Sunday, 16 March 2014

The Haass Thing

[By Willie Drennan for Issue 13 of The Ulster Folk]

I think it is fair to say that some positives came out of the Haass experiment. In particular it allowed for debate on our political and social problems in a holistic manner. I think our politicians now understand that it is a good idea to deal with delicate and controversial issues in a manner that considers the bigger picture and considers the impact that such decisions can have on the country as a whole. It is the sort of debate that should have happened before the famous Belfast City Council decision on the flying of the national flag at Belfast City Hall.

We aren’t really that much further forward, are we? I think it might have to do with the fact that the Haass Team were listening primarily to the proposals of the five main political parties at Stormont who were hiring their services. They certainly didn’t listen to me.

I sent in a contribution in the official manner, as printed in Issue 12 of the Ulster Folk and linked other blogs and comments via the #Haass hashtag on Twitter: which they are bound to have read. They didn’t consider my point however, that what was needed was clear common sense guidelines on parades and protests that would apply for all: irrespective of political or religious persuasion. Guidelines that considered human rights and freedoms while ensuring that deliberate offensive acts would be dealt with by the law.

They didn’t address my suggestion that a line of differentiation should be drawn between parades commemorating historic events, such as those of 1912 -1922, and parades that make reference to the recent Troubles. Simply put, such parades should have restrictions if they pass by the homes or memorials to recent victims of the Troubles.

Okay, I perhaps shouldn’t have used the term common sense: that clearly upset them and they’ve flung my correspondences in the bin.

Seems like the flags aspect of the talks was also dumped in the bin early on as Sinn Fein insisted on the flying of the Irish Tricolour alongside, in parity with, the Union Flag: or else no flag.

 They also didn’t pay any heed to the idea of having three tiers of flags flying from government buildings. Firstly, that the Union Flag would fly in a prime position accompanied by a new agreed Northern Ireland flag as a secondary status. A third tier would then be the flags of the neighbouring states of England, Wales and Scotland, irrespective of the outcome of the Scots Referendum: AND, the Irish tricolour. This would demonstrate to visitors that at last we have reached maturity where we can acknowledge the national flag, yet have our own regional flag and have healthy, working and social relationships with all our neighbours.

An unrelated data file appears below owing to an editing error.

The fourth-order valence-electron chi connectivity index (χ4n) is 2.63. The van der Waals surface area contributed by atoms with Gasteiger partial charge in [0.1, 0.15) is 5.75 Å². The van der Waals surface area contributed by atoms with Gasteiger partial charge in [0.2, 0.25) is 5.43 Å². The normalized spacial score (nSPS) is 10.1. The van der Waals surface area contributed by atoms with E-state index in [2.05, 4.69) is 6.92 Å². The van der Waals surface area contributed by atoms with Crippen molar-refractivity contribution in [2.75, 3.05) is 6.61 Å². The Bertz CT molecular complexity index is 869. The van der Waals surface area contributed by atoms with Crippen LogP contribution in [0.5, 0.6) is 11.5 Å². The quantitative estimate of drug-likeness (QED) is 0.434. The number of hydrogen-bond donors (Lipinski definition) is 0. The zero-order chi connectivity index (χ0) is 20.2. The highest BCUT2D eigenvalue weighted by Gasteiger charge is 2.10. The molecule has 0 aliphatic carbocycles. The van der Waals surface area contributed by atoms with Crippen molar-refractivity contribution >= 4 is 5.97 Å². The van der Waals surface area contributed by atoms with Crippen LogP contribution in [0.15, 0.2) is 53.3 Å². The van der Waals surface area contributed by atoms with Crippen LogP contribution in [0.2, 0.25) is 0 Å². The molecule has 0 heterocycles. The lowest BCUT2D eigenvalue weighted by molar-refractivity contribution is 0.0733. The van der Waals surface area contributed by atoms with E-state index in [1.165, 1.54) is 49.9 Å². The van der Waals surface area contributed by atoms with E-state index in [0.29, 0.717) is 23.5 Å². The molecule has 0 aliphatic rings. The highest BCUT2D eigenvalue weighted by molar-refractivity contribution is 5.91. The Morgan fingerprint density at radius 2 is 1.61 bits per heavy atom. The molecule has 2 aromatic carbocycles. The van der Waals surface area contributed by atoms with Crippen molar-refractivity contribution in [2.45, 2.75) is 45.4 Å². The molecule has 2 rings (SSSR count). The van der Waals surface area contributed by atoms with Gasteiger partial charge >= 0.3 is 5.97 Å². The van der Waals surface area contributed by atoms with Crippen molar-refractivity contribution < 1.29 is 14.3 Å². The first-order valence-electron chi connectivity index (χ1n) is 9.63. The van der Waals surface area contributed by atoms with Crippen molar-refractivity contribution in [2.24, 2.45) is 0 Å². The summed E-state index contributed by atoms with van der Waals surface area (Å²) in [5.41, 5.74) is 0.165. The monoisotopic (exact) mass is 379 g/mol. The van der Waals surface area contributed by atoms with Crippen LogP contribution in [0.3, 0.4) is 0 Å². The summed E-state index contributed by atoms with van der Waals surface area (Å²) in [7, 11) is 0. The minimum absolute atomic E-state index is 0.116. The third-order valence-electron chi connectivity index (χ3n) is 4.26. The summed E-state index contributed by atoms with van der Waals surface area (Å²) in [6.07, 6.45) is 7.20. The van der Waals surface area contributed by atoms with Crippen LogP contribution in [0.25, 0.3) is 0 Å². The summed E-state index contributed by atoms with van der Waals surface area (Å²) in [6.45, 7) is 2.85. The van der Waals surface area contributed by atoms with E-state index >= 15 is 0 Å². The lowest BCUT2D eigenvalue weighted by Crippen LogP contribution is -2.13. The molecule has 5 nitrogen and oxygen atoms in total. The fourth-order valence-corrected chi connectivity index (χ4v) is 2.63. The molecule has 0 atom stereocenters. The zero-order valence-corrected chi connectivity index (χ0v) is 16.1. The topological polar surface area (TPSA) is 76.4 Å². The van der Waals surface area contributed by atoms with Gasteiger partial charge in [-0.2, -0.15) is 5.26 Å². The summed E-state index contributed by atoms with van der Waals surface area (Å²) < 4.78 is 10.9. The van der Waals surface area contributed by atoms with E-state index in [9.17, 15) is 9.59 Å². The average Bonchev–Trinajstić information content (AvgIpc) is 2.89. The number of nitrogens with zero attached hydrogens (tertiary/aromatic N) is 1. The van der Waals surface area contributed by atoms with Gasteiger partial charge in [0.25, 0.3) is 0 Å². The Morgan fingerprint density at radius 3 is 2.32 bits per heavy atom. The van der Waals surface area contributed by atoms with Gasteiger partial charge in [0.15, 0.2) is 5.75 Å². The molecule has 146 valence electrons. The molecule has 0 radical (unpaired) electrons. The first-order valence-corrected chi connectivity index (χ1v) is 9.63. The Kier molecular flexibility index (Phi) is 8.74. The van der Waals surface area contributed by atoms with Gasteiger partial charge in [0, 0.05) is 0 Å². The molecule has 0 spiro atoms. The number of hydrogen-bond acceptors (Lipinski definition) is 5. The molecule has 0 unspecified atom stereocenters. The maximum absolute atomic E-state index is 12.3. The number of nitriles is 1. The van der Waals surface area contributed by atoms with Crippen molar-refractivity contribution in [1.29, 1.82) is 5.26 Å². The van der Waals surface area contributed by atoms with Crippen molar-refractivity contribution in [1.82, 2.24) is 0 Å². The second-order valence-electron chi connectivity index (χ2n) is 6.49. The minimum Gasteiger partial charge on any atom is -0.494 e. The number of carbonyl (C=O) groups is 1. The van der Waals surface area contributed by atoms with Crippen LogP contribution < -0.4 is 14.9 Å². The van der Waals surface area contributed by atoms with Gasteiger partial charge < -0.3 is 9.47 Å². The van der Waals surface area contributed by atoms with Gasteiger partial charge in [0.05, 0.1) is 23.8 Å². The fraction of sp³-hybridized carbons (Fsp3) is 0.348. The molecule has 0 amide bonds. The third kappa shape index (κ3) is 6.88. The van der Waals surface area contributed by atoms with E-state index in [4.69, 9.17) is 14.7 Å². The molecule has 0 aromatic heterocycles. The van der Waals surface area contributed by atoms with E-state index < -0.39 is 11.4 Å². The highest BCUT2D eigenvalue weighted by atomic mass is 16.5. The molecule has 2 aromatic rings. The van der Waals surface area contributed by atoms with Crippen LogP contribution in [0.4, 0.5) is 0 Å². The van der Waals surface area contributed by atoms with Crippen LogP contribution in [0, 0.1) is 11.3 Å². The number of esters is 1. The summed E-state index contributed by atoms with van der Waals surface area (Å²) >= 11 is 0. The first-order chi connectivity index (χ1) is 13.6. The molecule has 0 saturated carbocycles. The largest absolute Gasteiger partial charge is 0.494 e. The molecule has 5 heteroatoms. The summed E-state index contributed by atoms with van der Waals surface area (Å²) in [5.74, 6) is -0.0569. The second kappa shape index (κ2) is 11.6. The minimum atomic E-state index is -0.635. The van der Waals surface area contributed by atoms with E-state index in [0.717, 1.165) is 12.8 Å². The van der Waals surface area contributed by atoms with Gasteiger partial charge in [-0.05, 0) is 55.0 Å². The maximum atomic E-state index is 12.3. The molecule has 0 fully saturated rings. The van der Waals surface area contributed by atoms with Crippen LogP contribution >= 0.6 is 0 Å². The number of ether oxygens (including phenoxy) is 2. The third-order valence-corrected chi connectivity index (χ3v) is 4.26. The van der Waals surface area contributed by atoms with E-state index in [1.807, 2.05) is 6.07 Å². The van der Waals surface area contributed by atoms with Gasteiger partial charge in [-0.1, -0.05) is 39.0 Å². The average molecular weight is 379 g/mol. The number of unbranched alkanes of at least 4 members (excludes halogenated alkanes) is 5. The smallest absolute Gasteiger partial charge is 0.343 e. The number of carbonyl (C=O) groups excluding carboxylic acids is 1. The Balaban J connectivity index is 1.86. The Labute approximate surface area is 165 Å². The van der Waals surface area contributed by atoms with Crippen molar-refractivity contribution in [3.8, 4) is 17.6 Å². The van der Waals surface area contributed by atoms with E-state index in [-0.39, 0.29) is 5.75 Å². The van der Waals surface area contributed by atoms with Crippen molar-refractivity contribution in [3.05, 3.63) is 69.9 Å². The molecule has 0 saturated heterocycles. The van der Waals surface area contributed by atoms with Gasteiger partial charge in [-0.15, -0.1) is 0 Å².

This would not take away from anyone’s aspiration to have political and constitutional change for a United Ireland that would once again change the order of the flags.

By the way, I fail to grasp how the notion of flying the national flag on designated days only is a compromise? The media often commented that the flag protesters didn’t know there was a Union Flag flying above the Belfast City Hall until it was taken down. That could also be said of the majority of people in Belfast, as designated days are not a meaningful compromise to anyone. On days that it does fly it is a confirmation that Northern Ireland is British and when it does not fly it is a confirmation that we are a fragile, dysfunctional State in a constitutional limbo-land.

They didn’t pay much attention to my suggestion that we really need to re-examine the language of the Belfast Agreement to determine and clarify the constitutional position of Northern Ireland: to clarify the difference between nationality and citizenship.

I think it’s that common sense thing again that I said. I’ll have to learn to tone down my language.

To be a bit cynical there were an awful lot of people, who said from the moment the Haass talks were first announced, that these talks were designed to facilitate the needs of the main parties at Stormont and weren’t primarily about finding widespread resolution. While we are absolutely no further forward in resolving issues of flags and parading, the five main parties have managed to convince their faithful voters that they have made a firm stance on their behalf.


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